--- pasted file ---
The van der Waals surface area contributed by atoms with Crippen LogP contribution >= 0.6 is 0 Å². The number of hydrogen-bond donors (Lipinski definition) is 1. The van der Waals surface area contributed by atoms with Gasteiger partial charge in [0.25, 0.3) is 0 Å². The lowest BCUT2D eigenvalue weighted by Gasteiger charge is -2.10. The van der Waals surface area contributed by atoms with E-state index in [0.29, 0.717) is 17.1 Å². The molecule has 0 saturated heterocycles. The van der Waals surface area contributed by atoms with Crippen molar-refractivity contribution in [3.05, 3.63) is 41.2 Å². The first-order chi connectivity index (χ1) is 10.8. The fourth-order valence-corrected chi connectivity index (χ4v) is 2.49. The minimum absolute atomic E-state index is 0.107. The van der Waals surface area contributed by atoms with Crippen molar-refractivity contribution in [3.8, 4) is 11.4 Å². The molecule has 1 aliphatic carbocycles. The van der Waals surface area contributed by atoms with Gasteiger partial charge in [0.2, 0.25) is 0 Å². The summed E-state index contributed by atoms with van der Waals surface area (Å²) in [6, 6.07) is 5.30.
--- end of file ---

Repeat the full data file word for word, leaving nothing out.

The van der Waals surface area contributed by atoms with Crippen LogP contribution >= 0.6 is 0 Å². The number of hydrogen-bond donors (Lipinski definition) is 1. The van der Waals surface area contributed by atoms with Gasteiger partial charge in [0.25, 0.3) is 0 Å². The lowest BCUT2D eigenvalue weighted by Gasteiger charge is -2.10. The van der Waals surface area contributed by atoms with E-state index in [0.29, 0.717) is 17.1 Å². The molecule has 0 saturated heterocycles. The van der Waals surface area contributed by atoms with Crippen molar-refractivity contribution in [3.05, 3.63) is 41.2 Å². The first-order chi connectivity index (χ1) is 10.8. The fourth-order valence-corrected chi connectivity index (χ4v) is 2.49. The minimum absolute atomic E-state index is 0.107. The van der Waals surface area contributed by atoms with Crippen molar-refractivity contribution in [3.8, 4) is 11.4 Å². The molecule has 1 aliphatic carbocycles. The van der Waals surface area contributed by atoms with Gasteiger partial charge in [0.2, 0.25) is 0 Å². The summed E-state index contributed by atoms with van der Waals surface area (Å²) in [6, 6.07) is 5.30.